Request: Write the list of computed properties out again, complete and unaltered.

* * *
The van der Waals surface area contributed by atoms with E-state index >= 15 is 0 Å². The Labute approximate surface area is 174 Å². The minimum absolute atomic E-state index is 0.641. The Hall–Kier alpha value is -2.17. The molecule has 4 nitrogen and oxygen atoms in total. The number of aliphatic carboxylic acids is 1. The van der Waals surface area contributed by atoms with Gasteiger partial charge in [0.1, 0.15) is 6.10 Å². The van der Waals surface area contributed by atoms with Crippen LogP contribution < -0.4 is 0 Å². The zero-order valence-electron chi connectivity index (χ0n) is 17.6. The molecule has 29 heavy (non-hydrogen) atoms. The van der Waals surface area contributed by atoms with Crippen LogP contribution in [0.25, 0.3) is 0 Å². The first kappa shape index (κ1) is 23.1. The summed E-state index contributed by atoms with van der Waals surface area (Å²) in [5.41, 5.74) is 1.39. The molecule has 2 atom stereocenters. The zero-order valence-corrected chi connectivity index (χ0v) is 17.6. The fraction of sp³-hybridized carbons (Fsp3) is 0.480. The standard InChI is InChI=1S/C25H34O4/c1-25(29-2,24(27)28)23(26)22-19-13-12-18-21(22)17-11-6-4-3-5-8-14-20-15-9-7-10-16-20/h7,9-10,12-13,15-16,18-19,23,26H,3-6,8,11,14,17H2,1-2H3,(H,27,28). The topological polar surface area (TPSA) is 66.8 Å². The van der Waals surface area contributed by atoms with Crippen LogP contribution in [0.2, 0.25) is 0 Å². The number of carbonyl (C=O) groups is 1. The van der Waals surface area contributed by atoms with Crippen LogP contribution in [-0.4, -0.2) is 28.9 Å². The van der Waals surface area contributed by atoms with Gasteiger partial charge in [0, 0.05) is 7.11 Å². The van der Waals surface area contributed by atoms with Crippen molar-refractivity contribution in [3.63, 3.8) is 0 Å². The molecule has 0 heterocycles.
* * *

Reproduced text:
The van der Waals surface area contributed by atoms with E-state index >= 15 is 0 Å². The Labute approximate surface area is 174 Å². The minimum absolute atomic E-state index is 0.641. The Hall–Kier alpha value is -2.17. The molecule has 4 nitrogen and oxygen atoms in total. The number of aliphatic carboxylic acids is 1. The van der Waals surface area contributed by atoms with Gasteiger partial charge in [0.1, 0.15) is 6.10 Å². The van der Waals surface area contributed by atoms with Crippen LogP contribution < -0.4 is 0 Å². The zero-order valence-electron chi connectivity index (χ0n) is 17.6. The molecule has 29 heavy (non-hydrogen) atoms. The van der Waals surface area contributed by atoms with Crippen LogP contribution in [0.25, 0.3) is 0 Å². The first kappa shape index (κ1) is 23.1. The summed E-state index contributed by atoms with van der Waals surface area (Å²) in [5.41, 5.74) is 1.39. The molecule has 2 atom stereocenters. The zero-order valence-corrected chi connectivity index (χ0v) is 17.6. The fraction of sp³-hybridized carbons (Fsp3) is 0.480. The standard InChI is InChI=1S/C25H34O4/c1-25(29-2,24(27)28)23(26)22-19-13-12-18-21(22)17-11-6-4-3-5-8-14-20-15-9-7-10-16-20/h7,9-10,12-13,15-16,18-19,23,26H,3-6,8,11,14,17H2,1-2H3,(H,27,28). The topological polar surface area (TPSA) is 66.8 Å². The van der Waals surface area contributed by atoms with Crippen LogP contribution in [0.2, 0.25) is 0 Å². The number of carbonyl (C=O) groups is 1. The van der Waals surface area contributed by atoms with Crippen LogP contribution in [-0.4, -0.2) is 28.9 Å². The van der Waals surface area contributed by atoms with Gasteiger partial charge in [0, 0.05) is 7.11 Å². The van der Waals surface area contributed by atoms with Crippen molar-refractivity contribution in [3.63, 3.8) is 0 Å². The molecule has 0 heterocycles.